“Thank you, Gacar,” I say. I turn my attention to Pryce. He regards me politely, but like he has a magic bullet in his arsenal—and knows that his argument wins, regardless of what I say. He’s just waiting for his moment to drop the mic and pwn me, so to speak. I must preempt him. “I do not demand control of the simulation. I only ask what you did with my friends, and why they are not here to control it, if only alongside you?”
He tilts his head to the other side. “I killed Trinity. Thor and my daughter were conscripted into some kind of train war. I didn’t ask a lot of questions.”
“Why did you kill Trinity?” I ask. I’m keeping my cool, because if she truly died, her consciousness should still have survived in the simulation. Technically, the simulation always existed if he went back in time to collect everyone’s consciousness from history. The bot even called it a time loop.
“It couldn’t be helped. “Thor destroyed the body I was using before her, so I jumped into Trinity’s.”
I think a moment. “That’s when you were masquerading as me,” I posit.
“Yes. I intended to ingratiate myself into your group, and become one of the big four in your stead. There’s a reason I haven’t done that before, though. I’m not a good actor. I’m...not a great person either, but I’m nothing if not honest. I couldn’t pretend to be you. Didn’t last a couple minutes. So I let Thor kill me, and switched tactics.”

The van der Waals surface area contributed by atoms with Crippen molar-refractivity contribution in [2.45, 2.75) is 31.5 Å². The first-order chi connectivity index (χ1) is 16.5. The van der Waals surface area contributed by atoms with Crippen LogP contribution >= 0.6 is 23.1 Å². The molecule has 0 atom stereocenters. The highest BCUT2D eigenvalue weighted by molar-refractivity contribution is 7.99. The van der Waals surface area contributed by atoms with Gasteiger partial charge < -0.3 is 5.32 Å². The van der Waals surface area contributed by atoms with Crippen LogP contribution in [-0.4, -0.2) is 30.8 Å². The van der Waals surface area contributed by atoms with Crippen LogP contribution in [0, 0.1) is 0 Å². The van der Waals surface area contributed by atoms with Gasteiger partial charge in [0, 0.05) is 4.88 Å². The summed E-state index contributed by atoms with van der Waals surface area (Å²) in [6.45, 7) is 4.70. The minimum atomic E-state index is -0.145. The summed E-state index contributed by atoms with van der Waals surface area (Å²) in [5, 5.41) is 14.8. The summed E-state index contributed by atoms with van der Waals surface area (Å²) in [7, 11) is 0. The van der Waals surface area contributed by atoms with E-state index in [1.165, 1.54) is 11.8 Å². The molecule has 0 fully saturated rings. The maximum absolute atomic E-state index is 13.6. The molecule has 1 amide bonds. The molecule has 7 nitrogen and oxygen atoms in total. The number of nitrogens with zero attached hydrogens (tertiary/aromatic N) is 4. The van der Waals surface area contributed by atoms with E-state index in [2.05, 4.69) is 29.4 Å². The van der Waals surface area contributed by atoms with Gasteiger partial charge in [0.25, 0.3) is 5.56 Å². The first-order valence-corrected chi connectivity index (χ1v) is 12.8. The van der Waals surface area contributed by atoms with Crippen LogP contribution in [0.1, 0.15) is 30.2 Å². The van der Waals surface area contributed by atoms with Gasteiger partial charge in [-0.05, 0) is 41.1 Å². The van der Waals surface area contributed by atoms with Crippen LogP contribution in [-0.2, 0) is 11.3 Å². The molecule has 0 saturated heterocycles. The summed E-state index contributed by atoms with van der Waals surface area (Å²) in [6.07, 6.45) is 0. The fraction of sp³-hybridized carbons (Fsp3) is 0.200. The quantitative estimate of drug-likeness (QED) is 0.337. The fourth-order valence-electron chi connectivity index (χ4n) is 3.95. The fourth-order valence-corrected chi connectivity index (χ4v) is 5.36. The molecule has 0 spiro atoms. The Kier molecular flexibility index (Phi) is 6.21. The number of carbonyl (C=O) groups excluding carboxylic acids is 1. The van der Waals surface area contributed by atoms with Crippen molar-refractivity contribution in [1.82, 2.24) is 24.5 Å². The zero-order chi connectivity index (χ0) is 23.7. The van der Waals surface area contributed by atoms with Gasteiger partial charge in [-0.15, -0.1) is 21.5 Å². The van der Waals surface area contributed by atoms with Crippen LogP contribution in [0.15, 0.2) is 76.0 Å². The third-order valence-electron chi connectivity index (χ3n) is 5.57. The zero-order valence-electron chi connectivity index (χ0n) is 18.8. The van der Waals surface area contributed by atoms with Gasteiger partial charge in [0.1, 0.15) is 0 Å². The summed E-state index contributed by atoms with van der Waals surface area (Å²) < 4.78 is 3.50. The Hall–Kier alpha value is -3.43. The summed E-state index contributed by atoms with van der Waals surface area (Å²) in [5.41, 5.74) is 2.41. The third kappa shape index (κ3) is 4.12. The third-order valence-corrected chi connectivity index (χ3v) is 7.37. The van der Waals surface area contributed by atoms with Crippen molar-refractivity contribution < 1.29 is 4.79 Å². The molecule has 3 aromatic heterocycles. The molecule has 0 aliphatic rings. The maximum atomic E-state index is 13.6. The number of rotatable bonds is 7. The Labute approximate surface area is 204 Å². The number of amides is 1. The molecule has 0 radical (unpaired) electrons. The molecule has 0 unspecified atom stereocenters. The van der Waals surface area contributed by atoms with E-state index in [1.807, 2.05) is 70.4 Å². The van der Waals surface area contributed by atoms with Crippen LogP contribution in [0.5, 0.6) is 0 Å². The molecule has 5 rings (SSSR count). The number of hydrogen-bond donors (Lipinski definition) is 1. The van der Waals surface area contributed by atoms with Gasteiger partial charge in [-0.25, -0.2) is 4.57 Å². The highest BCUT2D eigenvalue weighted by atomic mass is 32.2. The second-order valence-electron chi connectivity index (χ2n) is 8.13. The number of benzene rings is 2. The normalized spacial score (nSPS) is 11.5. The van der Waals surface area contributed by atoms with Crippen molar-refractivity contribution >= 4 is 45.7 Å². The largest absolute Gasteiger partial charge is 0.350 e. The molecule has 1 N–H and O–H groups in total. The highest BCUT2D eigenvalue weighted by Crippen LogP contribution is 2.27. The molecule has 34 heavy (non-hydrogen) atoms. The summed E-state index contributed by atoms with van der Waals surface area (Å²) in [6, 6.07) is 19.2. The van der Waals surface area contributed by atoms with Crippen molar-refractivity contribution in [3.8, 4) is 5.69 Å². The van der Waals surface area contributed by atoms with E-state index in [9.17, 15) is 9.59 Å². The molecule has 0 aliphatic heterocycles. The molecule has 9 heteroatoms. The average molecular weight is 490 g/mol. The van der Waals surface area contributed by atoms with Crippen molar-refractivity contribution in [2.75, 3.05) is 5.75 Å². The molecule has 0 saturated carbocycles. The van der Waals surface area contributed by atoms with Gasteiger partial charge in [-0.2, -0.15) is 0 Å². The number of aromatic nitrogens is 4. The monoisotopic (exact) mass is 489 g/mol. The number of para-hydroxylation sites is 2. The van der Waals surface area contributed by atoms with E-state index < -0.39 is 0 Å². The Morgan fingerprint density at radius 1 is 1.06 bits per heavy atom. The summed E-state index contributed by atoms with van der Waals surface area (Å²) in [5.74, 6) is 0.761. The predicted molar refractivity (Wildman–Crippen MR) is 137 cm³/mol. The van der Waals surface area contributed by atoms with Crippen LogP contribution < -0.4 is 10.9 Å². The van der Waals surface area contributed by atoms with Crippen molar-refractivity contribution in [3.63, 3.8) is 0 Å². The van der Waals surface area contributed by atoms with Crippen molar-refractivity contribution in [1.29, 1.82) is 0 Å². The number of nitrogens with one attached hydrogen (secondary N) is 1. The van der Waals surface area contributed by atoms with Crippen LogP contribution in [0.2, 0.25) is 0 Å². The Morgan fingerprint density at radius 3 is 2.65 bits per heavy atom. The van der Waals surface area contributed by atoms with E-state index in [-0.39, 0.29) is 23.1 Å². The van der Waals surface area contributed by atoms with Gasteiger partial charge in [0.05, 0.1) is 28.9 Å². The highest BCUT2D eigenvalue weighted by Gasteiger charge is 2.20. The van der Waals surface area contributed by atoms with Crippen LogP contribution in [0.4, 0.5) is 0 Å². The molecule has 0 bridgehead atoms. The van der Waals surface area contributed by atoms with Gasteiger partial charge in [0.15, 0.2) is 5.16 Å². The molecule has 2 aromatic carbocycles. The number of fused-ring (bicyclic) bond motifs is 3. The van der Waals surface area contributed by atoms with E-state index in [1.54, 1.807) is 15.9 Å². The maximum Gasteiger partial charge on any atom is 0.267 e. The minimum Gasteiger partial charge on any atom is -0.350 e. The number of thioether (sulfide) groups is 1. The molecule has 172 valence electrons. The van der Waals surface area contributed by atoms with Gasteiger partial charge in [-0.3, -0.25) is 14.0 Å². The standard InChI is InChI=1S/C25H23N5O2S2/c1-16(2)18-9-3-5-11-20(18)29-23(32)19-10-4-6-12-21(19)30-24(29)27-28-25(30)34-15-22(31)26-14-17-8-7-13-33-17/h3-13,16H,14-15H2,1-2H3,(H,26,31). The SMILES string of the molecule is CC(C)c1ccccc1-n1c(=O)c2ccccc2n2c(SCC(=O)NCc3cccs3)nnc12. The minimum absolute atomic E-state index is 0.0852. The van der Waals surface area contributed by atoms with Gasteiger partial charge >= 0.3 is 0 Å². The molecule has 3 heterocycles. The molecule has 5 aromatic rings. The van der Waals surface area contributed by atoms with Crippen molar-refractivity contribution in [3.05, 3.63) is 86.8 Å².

“Wait. That doesn’t make any sense. You say you weren’t capable of pretending to be me, but you were good enough of an actor to pretend to be Trinity?”
“I wasn’t her at first,” Pryce answers. “I was a passenger. I couldn’t control the things she did or said. I would later realize that I was influencing her the entire time, which is why they abandoned you so decisively, but Trinity was still there back then. Over time, my consciousness overtook hers...until there was nothing left. I was not aware that this would happen. By the time I had the chance to make myself a new clone, Trinity was essentially brain dead.”
“But she’s still alive,” I put forth. “She’s somewhere in the sim.”
He looks saddened. The guy actually looks saddened, it’s unbelievable. “Contrary to popular belief, not everyone goes to the sim after they die.”
“What?” Lowell finally jumps in. “What the hell are you talking about?”